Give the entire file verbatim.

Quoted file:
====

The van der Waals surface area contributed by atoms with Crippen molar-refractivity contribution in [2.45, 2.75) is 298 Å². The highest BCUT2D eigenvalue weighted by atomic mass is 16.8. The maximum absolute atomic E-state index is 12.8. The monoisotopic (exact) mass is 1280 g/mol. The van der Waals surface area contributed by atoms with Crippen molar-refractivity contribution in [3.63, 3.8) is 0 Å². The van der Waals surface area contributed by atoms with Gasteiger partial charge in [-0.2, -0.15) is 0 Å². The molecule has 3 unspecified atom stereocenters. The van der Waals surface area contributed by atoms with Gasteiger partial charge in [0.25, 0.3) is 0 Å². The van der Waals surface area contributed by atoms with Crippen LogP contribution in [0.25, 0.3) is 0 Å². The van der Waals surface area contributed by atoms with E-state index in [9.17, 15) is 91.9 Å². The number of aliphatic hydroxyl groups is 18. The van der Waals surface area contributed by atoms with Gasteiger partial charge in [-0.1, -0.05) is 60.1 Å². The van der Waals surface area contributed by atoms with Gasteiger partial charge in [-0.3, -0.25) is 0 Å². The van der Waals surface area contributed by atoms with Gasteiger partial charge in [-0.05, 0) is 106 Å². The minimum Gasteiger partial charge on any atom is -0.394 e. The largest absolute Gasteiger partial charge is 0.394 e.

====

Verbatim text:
The van der Waals surface area contributed by atoms with Crippen molar-refractivity contribution in [2.45, 2.75) is 298 Å². The highest BCUT2D eigenvalue weighted by atomic mass is 16.8. The maximum absolute atomic E-state index is 12.8. The monoisotopic (exact) mass is 1280 g/mol. The van der Waals surface area contributed by atoms with Crippen molar-refractivity contribution in [3.63, 3.8) is 0 Å². The van der Waals surface area contributed by atoms with Gasteiger partial charge in [-0.2, -0.15) is 0 Å². The molecule has 3 unspecified atom stereocenters. The van der Waals surface area contributed by atoms with Gasteiger partial charge in [0.25, 0.3) is 0 Å². The van der Waals surface area contributed by atoms with Crippen LogP contribution in [0.25, 0.3) is 0 Å². The van der Waals surface area contributed by atoms with E-state index in [9.17, 15) is 91.9 Å². The number of aliphatic hydroxyl groups is 18. The van der Waals surface area contributed by atoms with Gasteiger partial charge in [-0.1, -0.05) is 60.1 Å². The van der Waals surface area contributed by atoms with Gasteiger partial charge in [-0.3, -0.25) is 0 Å². The van der Waals surface area contributed by atoms with Gasteiger partial charge in [-0.05, 0) is 106 Å². The minimum Gasteiger partial charge on any atom is -0.394 e. The largest absolute Gasteiger partial charge is 0.394 e.